One point, argued by the defense as being standard practice in the industry, was the use of spare parts and even scrap to build the initial prototype, and the lack of function of the first car built by the Tucker Corporation.
The prosecution continued to produce witnesses, but Tucker’s lawyers continued to embarrass them on the stand, highlighting various discrepancies and inconsistencies within their testimonials. In one example, a former Tucker dealership owner and distributor testified that he had lost $28,000 by investing in the Tucker Corporation. However, on cross-examination, the defense used this witness to their advantage when he testified that he still drove his Tucker ’48 given to him by Tucker and that the car had 35,000 miles (56,000 km) on the clock. It still cruised smoothly at 90 miles per hour (140 km/h).
When the prosecution had finished with their witnesses, the defense, in another clever move by Tucker’s team, refused to call any witnesses, based on the argument that there had been no offence, so it was “impossible to present a defense”. The jury were even invited to take a ride in one of the eight Tucker ’48s parked in front of the courthouse before they made their decision.
It was a killer blow delivered by Tucker’s team and, on January 22nd, 1950, after 28 hours of deliberations, the jury returned a verdict of “not guilty” on all counts for all accused. Whilst it was a technical success for Tucker, the Tucker Corporation had no factory, a mountain of debt and numerous lawsuits from Tucker dealers that were angry about the production delays. The prosecution had got what they wanted, and the Tucker Corporation ceased to exist.
As is no surprise, debate continues to this day as to whether Preston Tucker ever intended to produce a car. The Tucker Automobile Club of America have amassed over 400,000 drawings, blueprints, corporate documents and letters which they say prove that Tucker was, in fact, developing the manufacturing process necessary to mass-produce the Tucker ’48.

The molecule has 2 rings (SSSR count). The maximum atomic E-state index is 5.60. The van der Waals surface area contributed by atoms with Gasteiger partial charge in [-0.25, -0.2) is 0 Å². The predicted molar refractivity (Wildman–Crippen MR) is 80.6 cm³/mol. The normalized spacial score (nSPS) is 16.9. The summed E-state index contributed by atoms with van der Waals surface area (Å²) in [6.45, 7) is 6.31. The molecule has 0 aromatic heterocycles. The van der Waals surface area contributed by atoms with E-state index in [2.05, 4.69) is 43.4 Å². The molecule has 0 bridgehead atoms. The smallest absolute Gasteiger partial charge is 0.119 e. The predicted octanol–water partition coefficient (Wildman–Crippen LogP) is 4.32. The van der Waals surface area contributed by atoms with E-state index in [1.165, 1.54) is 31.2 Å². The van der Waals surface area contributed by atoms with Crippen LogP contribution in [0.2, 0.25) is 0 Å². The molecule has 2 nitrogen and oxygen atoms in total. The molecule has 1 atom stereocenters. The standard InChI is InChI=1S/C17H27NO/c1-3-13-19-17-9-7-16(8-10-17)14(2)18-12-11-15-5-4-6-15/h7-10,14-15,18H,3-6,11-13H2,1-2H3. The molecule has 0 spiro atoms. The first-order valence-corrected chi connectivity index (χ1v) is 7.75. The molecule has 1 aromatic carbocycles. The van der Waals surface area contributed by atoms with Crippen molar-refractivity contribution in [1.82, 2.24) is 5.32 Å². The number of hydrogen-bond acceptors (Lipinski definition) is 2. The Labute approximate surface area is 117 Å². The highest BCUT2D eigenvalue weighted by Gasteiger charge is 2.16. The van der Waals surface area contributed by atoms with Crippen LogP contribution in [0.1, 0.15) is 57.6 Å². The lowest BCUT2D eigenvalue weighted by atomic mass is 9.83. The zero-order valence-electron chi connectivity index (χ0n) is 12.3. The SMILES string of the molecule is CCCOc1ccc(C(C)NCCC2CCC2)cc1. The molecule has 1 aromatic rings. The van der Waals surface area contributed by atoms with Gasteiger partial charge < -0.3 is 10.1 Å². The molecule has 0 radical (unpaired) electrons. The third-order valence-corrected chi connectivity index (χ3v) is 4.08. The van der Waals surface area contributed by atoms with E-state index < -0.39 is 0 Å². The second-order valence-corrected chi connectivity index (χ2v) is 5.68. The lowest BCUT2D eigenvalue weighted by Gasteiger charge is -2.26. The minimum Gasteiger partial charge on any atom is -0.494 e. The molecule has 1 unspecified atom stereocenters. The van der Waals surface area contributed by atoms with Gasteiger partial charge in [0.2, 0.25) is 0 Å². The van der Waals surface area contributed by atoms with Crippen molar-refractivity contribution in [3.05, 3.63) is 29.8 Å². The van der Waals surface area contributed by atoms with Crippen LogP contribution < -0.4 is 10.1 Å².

They also point to the fact that by the time of the investigation, Tucker had hired over 1900 employees, including teams of engineers and machinists, whilst the Tucker Corporation’s VP, Lee Treese, testified at trial that they were 90% ready with industrial machinery at the Chicago plant to mass-produce the vehicle.
After his acquittal, Preston Tucker’s reputation rebounded dramatically and he remained optimistic about the possibility of producing a car. In the early ‘50s, he teamed up with several Brazilian investors and car designer Alexis de Sakhnoffsky – best known for his early ‘30s work at Packard – to build a sports car called the Carioca. But during his frequent travels to and from Brazil, he suffered from fatigue and was diagnosed with lung cancer shortly after returning from one such visit to the South American nation. He died from pneumonia as a complication of lung cancer on December 26, 1956, at the age of 53.
Otto Kerner, Jr., the US attorney who so aggressively pursued the Tucker Corporation, was convicted on 17 counts of bribery, conspiracy, perjury, and related charges for stock fraud in 1974. He was the first federal appellate judge in history to be jailed and was sentenced to three years in prison and fined $50,000.
Whether you think Preston Tucker intended to build a car or not, what’s clear in all of this is that we here at CLT are not the only ones fascinated by the remarkable life and story of the man and his creation: the Tucker ‘48.
A film, Tucker: The Man and His Dream, which was produced in 1988 and directed by Francis Ford Coppola, had been in the pipeline since 1973, when Coppola first began development of the film. Eventually, the idea was revived in 1986 with support from George Lucas. And the Tucker Automobile Club of America has well over one thousand registered members.
Perhaps what’s most interesting about Preston Tucker and the Tucker 48 story is just how pioneering both the man and the car were. So many plaudits are, rightly, laid upon people like Elon Musk, and yet it was Tucker who pioneered the deposit and waiting list system, it was he who envisioned exchangeable power sources and rapid servicing, and it was his vision for a safe car with revolutionary technology that we all benefit from to this day.
The Tucker 48, aside from the considerable innovations buried within, is a beautiful vehicle. But it’s also a torchbearer, a symbol, for so much more. It pushed boundaries, balanced style, grace and technical performance, yet was sufficiently competitive, financially, to scare the bejesus out of the Big Three automakers and, therefore, the US government of the time.
And even now, the vehicles are highly desirable, with a presence in many of the great automotive collections around the world. In many ways, the Tucker 48 reflects the true personality of its creator: pioneering, unique and defiant until the very last breath. So Preston Tucker may be gone, but he lives on in his creations. And we’re all still benefiting to this day.